Referring now to FIG. 10, another embodiment of the invention is illustrated in which the entry point for the internally located RO tube 62 is changed. Instead of using a sheath inserted through the soft discharge hose 30, an insertion point is made through the relatively hard plastic of the air gap body 14 just above the outlet conduit 26, as by drilling a hole in the plastic and inserting the sheath 72 and tube 62 through the hole. If desired, sealant material 76 can be packed around the sheath at its point of entry, as illustrated, to insure there is no leakage. Usually this is not necessary because the interior pressure of the body 14 is close to ambient.
FIG. 11 illustrates another entry point for the RO tube 62. In this case the sheath 72 is inserted through a drilled hole located at the juncture of the air gap body conduits 26 and 16. As previously indicated, the area around the sheath 72 can be packed or caulked with suitable material to insure against leakage if desired. FIG. 11 also illustrates use of a tube 62 made of relatively stiff plastic material so that the sheath 72 can be shortened to span only the insertion area. It need not extend up to the module 46 since the stiffer tube 62 can be pushed upwardly without depending upon the sheath 72 to resist bending.
Another variation would be to insert the tube 62 and/or the sheath 72 through a drilled hole provided in the inlet conduit, and extend the tube 62 and/or the sheath 72 upwardly. Suitable spaced apart holes (not shown) could be provided in the top of the module so that a flexible tube 62 could be disposed through one of the holes, looped over the module, and deployed downwardly through the other hole for discharge into the air gap body below the module.
In the description which follows, identical numerals are employed where the components are identical to those of the embodiments of FIG. 2. Identical numerals with a lower case "a" are used where the components are similar but not identical. New numerals are used where the components are substantially different.
Referring now to FIGS. 12-14, and 16-18, an embodiment is illustrated in which the RO tube 62 is located outside the air gap body 14, eliminating any need to pierce either the discharge hose 30 or the air gap body 14. Instead, the tube 62 passes from the RO unit 70 directly up and through the lower counter nut 36a that mounts the air gap body to the underside of the countertop 12.
The tube 62 and the sheath 72a which encloses it extend upwardly through slots 78 provided in the flanges 35a and 41a of the clamp nuts 36a and 40a, respectively, as best seen in FIGS. 17 and 18. These slots split each nut, and enable the somewhat flexible material of the nut to be flexed and spread apart at the slot to enable the nut to be laterally mounted upon the threaded midportion 20 of the air gap body.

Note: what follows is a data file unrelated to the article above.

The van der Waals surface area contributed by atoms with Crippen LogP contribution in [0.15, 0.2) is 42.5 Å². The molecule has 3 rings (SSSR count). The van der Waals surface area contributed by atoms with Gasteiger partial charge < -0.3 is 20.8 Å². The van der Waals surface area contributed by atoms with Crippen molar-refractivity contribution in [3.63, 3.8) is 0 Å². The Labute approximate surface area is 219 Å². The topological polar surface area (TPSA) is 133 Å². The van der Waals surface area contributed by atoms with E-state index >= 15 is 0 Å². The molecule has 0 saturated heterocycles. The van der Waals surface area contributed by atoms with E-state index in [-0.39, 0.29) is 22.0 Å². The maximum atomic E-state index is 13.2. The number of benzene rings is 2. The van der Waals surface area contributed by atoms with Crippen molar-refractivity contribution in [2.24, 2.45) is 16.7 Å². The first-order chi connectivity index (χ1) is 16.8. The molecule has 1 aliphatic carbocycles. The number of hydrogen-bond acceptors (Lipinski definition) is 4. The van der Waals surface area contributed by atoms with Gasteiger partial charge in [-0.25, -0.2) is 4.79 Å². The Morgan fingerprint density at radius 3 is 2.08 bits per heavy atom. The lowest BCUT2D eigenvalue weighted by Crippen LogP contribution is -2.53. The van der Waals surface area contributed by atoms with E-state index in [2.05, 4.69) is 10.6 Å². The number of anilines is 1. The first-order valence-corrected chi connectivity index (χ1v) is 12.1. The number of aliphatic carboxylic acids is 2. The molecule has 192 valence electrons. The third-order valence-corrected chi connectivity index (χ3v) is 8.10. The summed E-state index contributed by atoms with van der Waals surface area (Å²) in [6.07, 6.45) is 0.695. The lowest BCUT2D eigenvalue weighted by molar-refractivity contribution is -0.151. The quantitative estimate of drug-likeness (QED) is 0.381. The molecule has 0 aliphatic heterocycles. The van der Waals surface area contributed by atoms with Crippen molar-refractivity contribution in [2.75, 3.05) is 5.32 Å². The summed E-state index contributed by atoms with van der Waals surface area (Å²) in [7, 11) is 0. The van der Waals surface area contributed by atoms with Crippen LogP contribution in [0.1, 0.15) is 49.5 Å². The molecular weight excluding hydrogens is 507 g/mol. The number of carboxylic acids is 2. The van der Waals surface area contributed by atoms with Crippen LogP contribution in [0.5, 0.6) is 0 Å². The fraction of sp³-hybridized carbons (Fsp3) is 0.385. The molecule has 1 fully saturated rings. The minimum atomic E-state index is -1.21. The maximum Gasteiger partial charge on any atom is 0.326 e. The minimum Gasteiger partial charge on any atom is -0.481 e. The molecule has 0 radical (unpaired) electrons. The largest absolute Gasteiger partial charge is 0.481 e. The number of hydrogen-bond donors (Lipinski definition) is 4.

The sheath 72a and enclosed tube 62 can be securely held within the slot 78 of upper nut 40a by an overlying C-shape clip 80 which is seated within suitable slits cut in the flange 41a, as seen in FIGS. 12, 14 and 16.
Preferably, a flexible link 90 is molded as part of a vertical nut portion 92 of the upper nut 41a. The free end of the link 90, as seen in FIG. 18, includes a prong or hook 94 which fits snugly against a radially outwardly projecting shoulder 96 of the nut portion 92. This holds the split portions of the nut 40a together so that they clamp onto the threads 98 of the body midportion 20.
The sheath 72a is clamped within the slot 78 of the lower nut 36a by a usual and conventional nylon cable tie 100 which tightly encircles and clamps against the vertical nut portion 102 of the nut 36a to hold the split portions of the nut together.
The clip 80, prong 94 and cable tie 100 are merely exemplary of devices that can be used to clamp the nuts 36a and 40a in place. Various other suitable clamping means will suggest themselves to those skilled in the art.
Additional clearance may be provided to insure passage of the sheath 72a through the countertop opening 37, as seen in FIG. 15. A vertical recess or slot 82 can be molded or cut through the threads 98 of the body midportion 20a to provide more room for the sheath 72 to rest in the slot in recessed position to more easily fit through the countertop opening 37.
In the embodiment of FIGS. 12-14, the tube 62 is also located outside of the air gap midportion 20, except that the tube does not fit within a horizontal tube slot in the top of the water reversal module. Instead, a special circular cap 84 is seated on top of the module 46a to vertically receive the tube 62 on one side, and redirect it downwardly on the other side.
The cap 84 includes a pair of horizontally oriented walls or rails 86 that define a tube slot or passage 88. Vertical holes are drilled or otherwise formed in the cap 84 at each end of the passage 88 to receive the upwardly oriented portion of the tube 62, and a downwardly directed portion of the tube 62, respectively.